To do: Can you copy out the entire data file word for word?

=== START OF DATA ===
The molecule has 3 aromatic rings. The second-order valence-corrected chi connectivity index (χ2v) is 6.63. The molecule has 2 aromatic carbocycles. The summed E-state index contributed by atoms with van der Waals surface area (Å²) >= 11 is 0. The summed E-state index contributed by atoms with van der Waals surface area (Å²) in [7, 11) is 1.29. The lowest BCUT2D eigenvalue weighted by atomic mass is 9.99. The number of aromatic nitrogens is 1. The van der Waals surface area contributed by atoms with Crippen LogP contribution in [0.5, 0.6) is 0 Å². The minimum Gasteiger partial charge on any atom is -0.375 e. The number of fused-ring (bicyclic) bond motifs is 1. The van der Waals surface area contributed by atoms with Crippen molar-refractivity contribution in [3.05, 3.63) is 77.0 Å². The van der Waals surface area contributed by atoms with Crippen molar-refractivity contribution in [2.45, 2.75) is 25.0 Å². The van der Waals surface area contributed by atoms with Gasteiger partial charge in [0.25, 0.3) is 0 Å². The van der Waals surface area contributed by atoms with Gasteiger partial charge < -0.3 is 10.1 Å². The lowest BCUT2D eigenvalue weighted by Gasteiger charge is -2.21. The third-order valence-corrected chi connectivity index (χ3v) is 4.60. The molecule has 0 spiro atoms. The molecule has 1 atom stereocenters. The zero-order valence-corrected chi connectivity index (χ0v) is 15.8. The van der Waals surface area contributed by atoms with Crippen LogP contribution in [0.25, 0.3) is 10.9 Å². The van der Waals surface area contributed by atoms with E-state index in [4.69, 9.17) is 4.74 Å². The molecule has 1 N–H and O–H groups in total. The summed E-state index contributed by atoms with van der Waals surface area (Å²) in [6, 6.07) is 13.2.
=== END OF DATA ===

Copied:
The molecule has 3 aromatic rings. The second-order valence-corrected chi connectivity index (χ2v) is 6.63. The molecule has 2 aromatic carbocycles. The summed E-state index contributed by atoms with van der Waals surface area (Å²) >= 11 is 0. The summed E-state index contributed by atoms with van der Waals surface area (Å²) in [7, 11) is 1.29. The lowest BCUT2D eigenvalue weighted by atomic mass is 9.99. The number of aromatic nitrogens is 1. The van der Waals surface area contributed by atoms with Crippen LogP contribution in [0.5, 0.6) is 0 Å². The minimum Gasteiger partial charge on any atom is -0.375 e. The number of fused-ring (bicyclic) bond motifs is 1. The van der Waals surface area contributed by atoms with Crippen molar-refractivity contribution in [3.05, 3.63) is 77.0 Å². The van der Waals surface area contributed by atoms with Crippen molar-refractivity contribution in [2.45, 2.75) is 25.0 Å². The van der Waals surface area contributed by atoms with Gasteiger partial charge in [0.25, 0.3) is 0 Å². The van der Waals surface area contributed by atoms with Gasteiger partial charge < -0.3 is 10.1 Å². The lowest BCUT2D eigenvalue weighted by Gasteiger charge is -2.21. The third-order valence-corrected chi connectivity index (χ3v) is 4.60. The molecule has 0 spiro atoms. The molecule has 1 atom stereocenters. The zero-order valence-corrected chi connectivity index (χ0v) is 15.8. The van der Waals surface area contributed by atoms with Crippen LogP contribution in [0.25, 0.3) is 10.9 Å². The van der Waals surface area contributed by atoms with E-state index in [4.69, 9.17) is 4.74 Å². The molecule has 1 N–H and O–H groups in total. The summed E-state index contributed by atoms with van der Waals surface area (Å²) in [6, 6.07) is 13.2.